By Ray Stern
By Ray Stern
By New Times
By Amy Silverman
By Stephen Lemons
By Stephen Lemons
By Monica Alonzo
By Chris Parker
Stephanie and Brittany Jackson
As they walked toward the run-down East Valley tract home, Joy and Brian Jackson warmed to the two little strangers who burst out of the front door, shrieking: "Mommy! Daddy!"
The Jacksons knew right away on that day in November 1990 that they would adopt Stephanie, then 6, and her 4-year-old sister, Brittany. The Jacksons figured all the grief the state Arizona Department of Economic Security (DES) adoption caseworkers had put them through had been worth it.
Both Phoenix-area professionals with advanced college degrees, the Jacksons decided to adopt after they learned they couldn't have children of their own. They had willingly submitted to the state's pre-adoption process--had undergone numerous, sometimes hostile interviews, had taken parenting classes, had even turned over tax statements to prove they weren't lying about their considerable income. At the end of the process, the Jacksons wondered if the state would ever let them adopt a child.
Then the Jacksons were told by DES that they had qualified to adopt what were touted as the "best children" in the system--Stephanie and Brittany. They were told the little girls had been removed from their alcoholic, neglectful birth mother nearly three years before, only to be happily and successfully placed in the warm and loving Jones foster home, one of the finest homes in the state foster-care system.
Throughout that November, the Jacksons visited the children every day at the Jones foster home as part of the pre-adoption, getting-to-know-you process. They became troubled because Lucy Jones, the foster mother, was frequently absent and the children were left in the care of the foster mother's natural son, 16-year-old Hubert Jones.
The Jacksons felt uncomfortable when Hubert often excused himself during their visits, whisking little Brittany into the bathroom "to do her hair" for a half-hour at a time. And they didn't like the girls' "room," a section of the Jones carport that had been partitioned off with plywood, a roach-infested space furnished only with dirty bunk beds. It seemed strange to the Jacksons that the little girls had no toys, watched only Cartoon Network and could not yet identify letters or numbers.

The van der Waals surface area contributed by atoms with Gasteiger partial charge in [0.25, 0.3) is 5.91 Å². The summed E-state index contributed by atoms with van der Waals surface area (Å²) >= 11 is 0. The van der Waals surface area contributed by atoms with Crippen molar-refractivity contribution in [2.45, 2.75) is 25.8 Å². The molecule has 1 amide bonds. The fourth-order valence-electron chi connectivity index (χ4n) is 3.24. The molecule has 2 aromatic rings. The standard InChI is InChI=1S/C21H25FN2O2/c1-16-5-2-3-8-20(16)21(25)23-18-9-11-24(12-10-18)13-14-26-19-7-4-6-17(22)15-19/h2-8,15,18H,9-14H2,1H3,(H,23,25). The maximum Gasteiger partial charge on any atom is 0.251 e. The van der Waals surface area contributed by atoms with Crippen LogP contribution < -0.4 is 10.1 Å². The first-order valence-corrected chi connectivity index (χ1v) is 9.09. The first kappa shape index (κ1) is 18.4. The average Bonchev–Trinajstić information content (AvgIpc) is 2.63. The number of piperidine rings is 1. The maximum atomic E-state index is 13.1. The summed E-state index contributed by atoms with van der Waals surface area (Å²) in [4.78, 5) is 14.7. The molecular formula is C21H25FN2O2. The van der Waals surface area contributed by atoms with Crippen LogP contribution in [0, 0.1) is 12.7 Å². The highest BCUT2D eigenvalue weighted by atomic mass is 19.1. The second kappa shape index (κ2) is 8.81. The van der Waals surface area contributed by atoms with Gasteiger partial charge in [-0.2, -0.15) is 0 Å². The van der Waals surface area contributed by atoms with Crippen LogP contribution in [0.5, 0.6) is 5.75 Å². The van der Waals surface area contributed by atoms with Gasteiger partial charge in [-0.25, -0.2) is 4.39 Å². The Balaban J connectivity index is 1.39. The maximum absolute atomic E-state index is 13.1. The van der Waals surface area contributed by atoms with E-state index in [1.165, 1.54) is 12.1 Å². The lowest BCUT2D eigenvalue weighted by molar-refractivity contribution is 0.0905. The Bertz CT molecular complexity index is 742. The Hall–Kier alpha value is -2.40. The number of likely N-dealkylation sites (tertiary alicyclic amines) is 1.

Fearing that if they complained they would not be allowed to adopt Stephanie and Brittany, the Jacksons did not voice their concerns with the girls' caseworker from Child Protective Services--the subagency of DES that is charged with placing and watching over thousands of children in state-licensed foster homes.
Then, as today, children were removed from their biological parents and placed in foster care if caseworkers believed the children had been abused or neglected. CPS then placed the children in state-licensed foster facilities--group homes or private residences of foster parents paid by the state to care for the children. There was a shortage of foster homes in large part because the state was unwilling to fully reimburse foster parents for housing children. The only way to turn a meager profit as a foster parent was to take in as many children as possible. Lucy Jones often housed five or six foster children at a time.
It was only after Stephanie and Brittany had moved into the Jacksons' home that they told their adoptive parents that Hubert often "played husband" on them while "Mama Lucy," their foster mother, was off doing errands.
The Jacksons immediately told CPS that they believed the girls had been sexually abused while in the state-licensed Jones foster home.
Hubert confessed to Mesa police on January 7, 1991. He admitted making the younger girl, Brittany, engage in oral sex in the bathroom, admitted sexually abusing the naked preschooler while watching The Price Is Right in the living room in the presence of Stephanie, admitted thrusting his finger into the 4-year-old's vagina. Hubert couldn't explain to police why he did it. He promised police he would get counseling and not stay at his mother's house as long as there were foster kids there.
Hubert did not confess to sexually abusing Stephanie, although Stephanie claims that Hubert molested her during Mama Lucy's absences.
Despite his confession, Hubert was never prosecuted.
The Maricopa County Attorney's Office has no record of Hubert's case being referred by police for prosecution, and Mesa police say they cannot locate the police report. However, a transcript of Hubert's taped police confession still exists--it was filed with CPS.
Stephanie and Brittany eventually sued CPS, their caseworker and Lucy Jones in 1994, claiming that the state failed to protect them because caseworkers ignored CPS policies and procedures for keeping foster kids safe. They claimed that their former foster mom ignored clear signs that the girls were being sexually abused and negligently left them in the care of the abuser, her own son. In 1996, Stephanie and Brittany each received a $400,000 settlement from the state as compensation for the psychological damages wrought by Hubert Jones.
Their Pima County Superior Court case is one of several filed in the past decade by children who claimed to have been sexually abused while in state foster care. The steady stream of court cases raises troubling questions about whether CPS adequately licenses foster-care facilities, whether agency caseworkers satisfactorily place and monitor vulnerable children in the state foster care system.